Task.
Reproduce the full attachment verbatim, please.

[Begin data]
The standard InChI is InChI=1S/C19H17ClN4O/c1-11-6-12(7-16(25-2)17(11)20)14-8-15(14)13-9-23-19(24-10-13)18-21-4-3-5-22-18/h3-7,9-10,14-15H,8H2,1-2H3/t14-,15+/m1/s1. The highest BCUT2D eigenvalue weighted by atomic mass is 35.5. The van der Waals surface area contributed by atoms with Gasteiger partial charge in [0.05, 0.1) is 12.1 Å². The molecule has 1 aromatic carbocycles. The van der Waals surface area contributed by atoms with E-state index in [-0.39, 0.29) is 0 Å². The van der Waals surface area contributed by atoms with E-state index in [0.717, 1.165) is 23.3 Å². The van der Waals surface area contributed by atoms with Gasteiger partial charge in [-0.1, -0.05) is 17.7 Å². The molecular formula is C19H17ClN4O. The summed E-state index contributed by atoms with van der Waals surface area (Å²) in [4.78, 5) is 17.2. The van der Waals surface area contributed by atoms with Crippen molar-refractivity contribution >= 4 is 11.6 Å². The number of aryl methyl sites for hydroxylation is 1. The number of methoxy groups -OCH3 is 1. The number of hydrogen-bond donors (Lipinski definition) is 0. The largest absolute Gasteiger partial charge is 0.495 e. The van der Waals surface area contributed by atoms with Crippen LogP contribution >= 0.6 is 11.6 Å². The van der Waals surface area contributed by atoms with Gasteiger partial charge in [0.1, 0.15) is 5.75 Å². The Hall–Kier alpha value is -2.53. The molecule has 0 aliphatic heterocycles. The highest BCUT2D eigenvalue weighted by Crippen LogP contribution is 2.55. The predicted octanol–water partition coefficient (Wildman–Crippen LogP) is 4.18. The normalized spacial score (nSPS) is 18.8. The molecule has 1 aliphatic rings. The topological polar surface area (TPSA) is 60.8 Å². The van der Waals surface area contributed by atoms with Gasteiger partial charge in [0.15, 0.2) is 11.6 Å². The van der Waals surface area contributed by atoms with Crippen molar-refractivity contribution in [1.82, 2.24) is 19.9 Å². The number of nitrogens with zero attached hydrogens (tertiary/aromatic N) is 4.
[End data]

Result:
The standard InChI is InChI=1S/C19H17ClN4O/c1-11-6-12(7-16(25-2)17(11)20)14-8-15(14)13-9-23-19(24-10-13)18-21-4-3-5-22-18/h3-7,9-10,14-15H,8H2,1-2H3/t14-,15+/m1/s1. The highest BCUT2D eigenvalue weighted by atomic mass is 35.5. The van der Waals surface area contributed by atoms with Gasteiger partial charge in [0.05, 0.1) is 12.1 Å². The molecule has 1 aromatic carbocycles. The van der Waals surface area contributed by atoms with E-state index in [-0.39, 0.29) is 0 Å². The van der Waals surface area contributed by atoms with E-state index in [0.717, 1.165) is 23.3 Å². The van der Waals surface area contributed by atoms with Gasteiger partial charge in [-0.1, -0.05) is 17.7 Å². The molecular formula is C19H17ClN4O. The summed E-state index contributed by atoms with van der Waals surface area (Å²) in [4.78, 5) is 17.2. The van der Waals surface area contributed by atoms with Crippen molar-refractivity contribution >= 4 is 11.6 Å². The number of aryl methyl sites for hydroxylation is 1. The number of methoxy groups -OCH3 is 1. The number of hydrogen-bond donors (Lipinski definition) is 0. The largest absolute Gasteiger partial charge is 0.495 e. The van der Waals surface area contributed by atoms with Crippen LogP contribution >= 0.6 is 11.6 Å². The van der Waals surface area contributed by atoms with Gasteiger partial charge in [0.1, 0.15) is 5.75 Å². The Hall–Kier alpha value is -2.53. The molecule has 0 aliphatic heterocycles. The highest BCUT2D eigenvalue weighted by Crippen LogP contribution is 2.55. The predicted octanol–water partition coefficient (Wildman–Crippen LogP) is 4.18. The normalized spacial score (nSPS) is 18.8. The molecule has 1 aliphatic rings. The topological polar surface area (TPSA) is 60.8 Å². The van der Waals surface area contributed by atoms with Gasteiger partial charge in [0.15, 0.2) is 11.6 Å². The van der Waals surface area contributed by atoms with Crippen molar-refractivity contribution in [1.82, 2.24) is 19.9 Å². The number of nitrogens with zero attached hydrogens (tertiary/aromatic N) is 4.